10-year-old Kate Gilman Williams has already written a book. She was inspired after going on an African safari and learning about how humans are the biggest threat to animals.
“When I went on safari in Africa, my game driver Michelle taught me so much,” Kate said. “She taught me about the damage a snare can cause and what human-wildlife conflict is—it was hard for me to believe that a human would kill an animal for its horn, tusk or scales.”
When Kate came home from her trip, the facts she learned about the human danger to animals bothered her. She asked Michelle if she would co-write a book with her to tell kids Kate’s age all that she’d learned on safari.
“We wanted kids and teens to feel like they were on a safari,” Kate said. “So I wrote about my memories and Michelle echoed them with conservation facts.”
The two emailed constantly between Austin, TX (Kate’s hometown) and Africa. It took a long time, Kate said, but they eventually had a solid draft they were proud of.
Their book, Let’s Go on Safari, was published in the spring of 2019. Today, all sales from their book support The Jane Goodall Institute, The Sheldrick Wildlife Trust and Global Wildlife Conservation. Kate and Michelle’s book can be found on Amazon here.
Kate feels that it is important to be an animal advocate since they do not have voices. “My focus is inspiring kids my age to understand that we really can make a difference,” she said. “For example, my entire school brought in quarters, and in one week we raised over $4,000 to help koalas after fires broke out in Australia.”
Kate shared some sad truths with me. If her generation does not take action, many species will go extinct in her lifetime. “Every 15 minutes an elephant is killed, every eight hours a rhino is poached and less than 7,000 cheetahs remain in the wild,” she said. “Time is running out.”
After spending time with elephants at The Sheldrick Wildlife Trust, Kate learned an orphaned elephant is milk-dependent for years. She also was surprised to learn the keepers at the organization sleep with the elephant babies in their stalls.
“The age progression of an elephant is similar to our own,” Kate said. “It can take up to 10 years before they’re ready to transition back into the wild.” She has watched the process and finds it “amazing” to follow an orphaned baby elephant on his or her journey to be wild again.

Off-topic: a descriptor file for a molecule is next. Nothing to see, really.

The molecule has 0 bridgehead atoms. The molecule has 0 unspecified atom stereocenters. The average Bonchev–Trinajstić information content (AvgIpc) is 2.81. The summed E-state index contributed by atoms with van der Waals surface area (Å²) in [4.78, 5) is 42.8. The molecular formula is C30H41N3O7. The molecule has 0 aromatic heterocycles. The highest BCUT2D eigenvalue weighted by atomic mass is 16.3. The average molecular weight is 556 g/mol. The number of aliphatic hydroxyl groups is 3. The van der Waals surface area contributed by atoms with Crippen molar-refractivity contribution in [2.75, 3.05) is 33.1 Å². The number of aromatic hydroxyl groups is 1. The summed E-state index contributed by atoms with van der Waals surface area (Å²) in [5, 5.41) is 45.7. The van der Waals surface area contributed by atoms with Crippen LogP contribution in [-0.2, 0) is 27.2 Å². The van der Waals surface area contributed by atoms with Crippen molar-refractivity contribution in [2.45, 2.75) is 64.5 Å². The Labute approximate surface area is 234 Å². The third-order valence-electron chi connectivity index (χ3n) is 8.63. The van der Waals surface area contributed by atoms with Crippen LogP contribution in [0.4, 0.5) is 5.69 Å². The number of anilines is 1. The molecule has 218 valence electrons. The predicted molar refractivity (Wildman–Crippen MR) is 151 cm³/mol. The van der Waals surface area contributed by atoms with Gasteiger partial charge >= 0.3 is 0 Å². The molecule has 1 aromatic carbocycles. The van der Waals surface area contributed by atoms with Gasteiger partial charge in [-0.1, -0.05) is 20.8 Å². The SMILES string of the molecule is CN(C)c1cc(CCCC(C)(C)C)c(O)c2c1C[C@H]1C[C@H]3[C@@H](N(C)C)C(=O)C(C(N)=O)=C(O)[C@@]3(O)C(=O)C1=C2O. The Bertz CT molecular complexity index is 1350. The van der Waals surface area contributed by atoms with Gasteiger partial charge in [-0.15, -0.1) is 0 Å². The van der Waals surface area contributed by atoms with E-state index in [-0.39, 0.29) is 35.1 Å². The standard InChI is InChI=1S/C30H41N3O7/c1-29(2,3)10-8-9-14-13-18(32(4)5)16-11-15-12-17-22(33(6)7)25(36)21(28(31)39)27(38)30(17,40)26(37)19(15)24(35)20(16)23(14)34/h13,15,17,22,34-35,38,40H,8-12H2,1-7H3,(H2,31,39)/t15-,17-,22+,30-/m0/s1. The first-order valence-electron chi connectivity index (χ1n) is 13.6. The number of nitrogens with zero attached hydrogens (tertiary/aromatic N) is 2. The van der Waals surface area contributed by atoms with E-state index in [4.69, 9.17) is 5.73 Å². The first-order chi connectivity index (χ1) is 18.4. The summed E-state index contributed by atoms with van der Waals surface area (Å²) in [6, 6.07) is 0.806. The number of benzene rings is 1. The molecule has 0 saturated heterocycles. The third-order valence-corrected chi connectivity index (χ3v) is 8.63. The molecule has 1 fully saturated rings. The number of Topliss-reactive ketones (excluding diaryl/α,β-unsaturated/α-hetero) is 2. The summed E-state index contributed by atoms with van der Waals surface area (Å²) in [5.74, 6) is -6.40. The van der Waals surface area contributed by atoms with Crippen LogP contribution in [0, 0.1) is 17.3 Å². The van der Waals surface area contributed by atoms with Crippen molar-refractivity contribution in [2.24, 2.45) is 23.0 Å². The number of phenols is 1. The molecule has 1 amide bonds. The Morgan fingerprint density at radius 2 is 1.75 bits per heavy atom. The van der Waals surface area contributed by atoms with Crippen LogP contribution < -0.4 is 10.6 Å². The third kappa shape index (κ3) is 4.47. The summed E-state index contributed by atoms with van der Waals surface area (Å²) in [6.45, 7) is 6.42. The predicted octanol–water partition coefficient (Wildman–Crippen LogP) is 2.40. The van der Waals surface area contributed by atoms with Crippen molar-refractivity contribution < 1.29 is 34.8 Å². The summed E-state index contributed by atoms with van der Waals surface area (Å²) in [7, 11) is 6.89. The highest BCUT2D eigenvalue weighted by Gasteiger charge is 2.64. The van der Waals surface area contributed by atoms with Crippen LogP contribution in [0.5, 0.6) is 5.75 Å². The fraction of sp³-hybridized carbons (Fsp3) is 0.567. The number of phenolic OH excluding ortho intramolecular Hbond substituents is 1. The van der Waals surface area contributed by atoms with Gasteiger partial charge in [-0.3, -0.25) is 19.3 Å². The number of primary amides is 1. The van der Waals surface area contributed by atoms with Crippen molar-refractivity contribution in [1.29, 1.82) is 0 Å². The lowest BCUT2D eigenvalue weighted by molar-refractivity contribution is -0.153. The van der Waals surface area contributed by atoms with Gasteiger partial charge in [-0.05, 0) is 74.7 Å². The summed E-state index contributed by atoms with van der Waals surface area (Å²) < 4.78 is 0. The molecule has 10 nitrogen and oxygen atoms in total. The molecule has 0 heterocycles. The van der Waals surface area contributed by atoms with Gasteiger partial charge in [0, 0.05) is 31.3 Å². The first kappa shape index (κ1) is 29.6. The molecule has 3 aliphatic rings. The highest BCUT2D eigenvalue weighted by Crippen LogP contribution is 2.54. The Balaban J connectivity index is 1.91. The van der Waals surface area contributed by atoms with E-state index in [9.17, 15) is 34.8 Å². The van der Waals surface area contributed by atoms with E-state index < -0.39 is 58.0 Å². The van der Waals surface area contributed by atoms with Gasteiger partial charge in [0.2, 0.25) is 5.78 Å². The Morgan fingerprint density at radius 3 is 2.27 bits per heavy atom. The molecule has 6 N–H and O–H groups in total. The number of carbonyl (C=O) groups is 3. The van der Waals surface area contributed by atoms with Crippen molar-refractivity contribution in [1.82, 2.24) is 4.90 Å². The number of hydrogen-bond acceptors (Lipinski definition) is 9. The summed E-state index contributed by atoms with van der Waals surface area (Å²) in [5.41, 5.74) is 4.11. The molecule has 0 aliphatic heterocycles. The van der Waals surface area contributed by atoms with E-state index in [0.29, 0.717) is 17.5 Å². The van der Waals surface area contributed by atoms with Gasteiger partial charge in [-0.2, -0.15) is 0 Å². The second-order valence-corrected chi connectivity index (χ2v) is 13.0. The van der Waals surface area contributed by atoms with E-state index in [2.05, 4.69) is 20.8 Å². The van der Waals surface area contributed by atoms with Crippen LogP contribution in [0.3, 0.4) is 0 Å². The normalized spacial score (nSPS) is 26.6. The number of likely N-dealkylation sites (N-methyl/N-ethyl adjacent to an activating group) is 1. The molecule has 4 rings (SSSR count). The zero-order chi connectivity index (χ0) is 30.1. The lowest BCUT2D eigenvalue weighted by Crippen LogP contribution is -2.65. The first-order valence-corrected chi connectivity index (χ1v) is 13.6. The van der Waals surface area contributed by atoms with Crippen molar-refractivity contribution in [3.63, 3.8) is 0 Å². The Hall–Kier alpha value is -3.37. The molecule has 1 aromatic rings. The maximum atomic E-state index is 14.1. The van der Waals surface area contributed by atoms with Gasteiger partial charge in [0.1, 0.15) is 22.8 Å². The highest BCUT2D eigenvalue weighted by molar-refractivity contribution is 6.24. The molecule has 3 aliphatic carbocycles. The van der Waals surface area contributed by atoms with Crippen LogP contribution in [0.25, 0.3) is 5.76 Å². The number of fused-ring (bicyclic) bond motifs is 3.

A 2020 honoree by the Gloria Barron Prize for Young Heroes, which honors 25 outstanding young leaders each year who have made a significant positive difference to people and the environment, Kate has no plans of slowing down.
In addition to everything else, Kate has worked with the Care for Wild Rhinos Sanctuary. She learned that orphaned rhinos have to learn to trust humans, who are usually the very reason they lost their mother. “Also, baby rhinos get so excited for their milk bottles that they squeak when they slurp!” Kate added.
Throughout her work saving animals, Kate has had the opportunity to meet some interesting celebrities, including attending a taping of the Will & Grace reboot. Debra Messing, who played Grace, endorsed Kate’s book.
“The fact that Miss Debra agreed to endorse my book proves that adult advocates truly understand that my generation has to step up before it’s too late,” Kate said. “Debra really loves elephants and has used her platform for years to help their rescue, rehabilitation and release efforts on a global scale.”
Kate sees technology as the key to saving species in the future. According to her, with cutting edge technology, a poacher can be identified before a snare is set or shot is fired. Kate is working on a project to bring technology to kids now because by the time she gets to college, it will be too late.
Speaking of college, she’s not exactly sure what she wants to study yet but Kate does believe that no matter what she ends up doing for her career, she will always be an animal advocate.
Kate is currently a fifth grader at Trinity Episcopal School in Austin, TX. She’s looking forward to getting vaccinated so she can go back to activities she loves like volleyball and acting. Right now, she enjoys history and science and hanging out with her “giant fluffy dog” named Boomer, a Great Pyrenees. She also has three foster elephants through The Sheldrick Wildlife Trust.